Small loan alternative seminar held in Gulfport

January 24, 2014
Cecily Cummings

The Gulf Coast Community Foundation held a small loan alternative seminar Friday morning in the conference rooms of Lookout Steakhouse in Gulfport.

Participants gathered to talk about what can be done to provide alternative lending opportunities to people who are struggling financially. The meeting was an outgrowth of a similar program that was funded by the Knight Foundation.

"With the downturn of the economy, with the loss of jobs, it's a significant issue," said Rodger Wilder, president of the Gulf Coast Community Foundation. "Folks get into that cycle of payday loans, and they're just stuck there. So what we're doing today is trying to explore ways to develop other alternatives, to talk to other organizations that are already providing those services and to find ways that those lenders and the nonprofit communities can work together to help people get out of their financial situation."

Among those in attendance were representatives from banks, credit unions and nonprofits, who are involved in attempting to help people move into a better financial situation.

"We're not promoting any particular lending institution," Wilder said. "We're trying to encourage shared best practices."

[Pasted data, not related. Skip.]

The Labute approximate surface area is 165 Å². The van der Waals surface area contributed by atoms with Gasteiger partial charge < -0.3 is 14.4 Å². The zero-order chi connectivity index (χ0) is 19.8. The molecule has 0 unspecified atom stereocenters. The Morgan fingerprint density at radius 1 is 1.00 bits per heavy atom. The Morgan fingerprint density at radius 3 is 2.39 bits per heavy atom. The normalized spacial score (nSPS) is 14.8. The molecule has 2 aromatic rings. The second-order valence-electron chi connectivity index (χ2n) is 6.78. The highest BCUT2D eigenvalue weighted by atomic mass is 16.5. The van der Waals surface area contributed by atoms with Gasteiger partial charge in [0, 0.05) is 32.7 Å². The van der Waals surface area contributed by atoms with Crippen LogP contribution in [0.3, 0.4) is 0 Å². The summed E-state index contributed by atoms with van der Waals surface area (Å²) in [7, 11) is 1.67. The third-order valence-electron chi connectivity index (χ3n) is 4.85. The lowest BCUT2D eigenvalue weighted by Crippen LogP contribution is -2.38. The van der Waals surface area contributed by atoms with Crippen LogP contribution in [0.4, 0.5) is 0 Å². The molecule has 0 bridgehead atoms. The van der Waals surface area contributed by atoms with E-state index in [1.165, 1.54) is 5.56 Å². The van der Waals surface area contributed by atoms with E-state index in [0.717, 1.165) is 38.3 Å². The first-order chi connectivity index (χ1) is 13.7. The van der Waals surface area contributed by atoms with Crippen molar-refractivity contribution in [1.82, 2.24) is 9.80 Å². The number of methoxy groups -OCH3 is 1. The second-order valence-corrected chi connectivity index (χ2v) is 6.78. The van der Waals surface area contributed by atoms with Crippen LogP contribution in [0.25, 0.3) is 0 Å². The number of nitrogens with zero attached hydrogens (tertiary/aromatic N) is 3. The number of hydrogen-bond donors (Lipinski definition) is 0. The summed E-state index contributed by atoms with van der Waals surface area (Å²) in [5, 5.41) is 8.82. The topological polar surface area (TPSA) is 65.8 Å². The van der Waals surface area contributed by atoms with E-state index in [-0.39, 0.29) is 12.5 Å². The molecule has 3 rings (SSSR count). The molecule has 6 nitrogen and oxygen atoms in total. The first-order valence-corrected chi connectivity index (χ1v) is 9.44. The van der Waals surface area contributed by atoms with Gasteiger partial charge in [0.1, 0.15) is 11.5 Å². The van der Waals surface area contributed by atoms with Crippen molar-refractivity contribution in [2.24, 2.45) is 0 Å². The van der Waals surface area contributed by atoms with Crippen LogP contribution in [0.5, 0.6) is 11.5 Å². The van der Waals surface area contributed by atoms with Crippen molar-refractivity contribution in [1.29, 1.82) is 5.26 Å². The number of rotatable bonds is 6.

Among the presenters was Paheadra Robinson of the Mississippi Center for Justice, who discussed how Mississippi compared to other states concerning state laws about payday lending.

"Our laws are very permissive," she said. "The payday lending industry does not have to violate laws to make a huge profit."

Robinson shared that a lack of strong regulations in the state allows the payday industry to take more from the economy than it gives back. Research stated that economic industry generated by the payday industry is less than the lost economic activity from reduced household spending due to high loan interest payments and fees.As a result, payday lending drains tens of millions of dollars and hundreds of jobs from Mississippi each year.

Other topics of discussion included borrowing and saving, presented by Melanie Stern of the National Federation of Community Development Credit Unions and Dave Prosser of Freedom First Credit Union.

A panel discussion was moderated by Wilder.

"The fact that we're here today is recognition of a need to discuss this issue and find solutions to it," he said. "Our hope is that by then end of the day we'll find a better way to do it, and we'll have the collaboration needed to move this issue forward."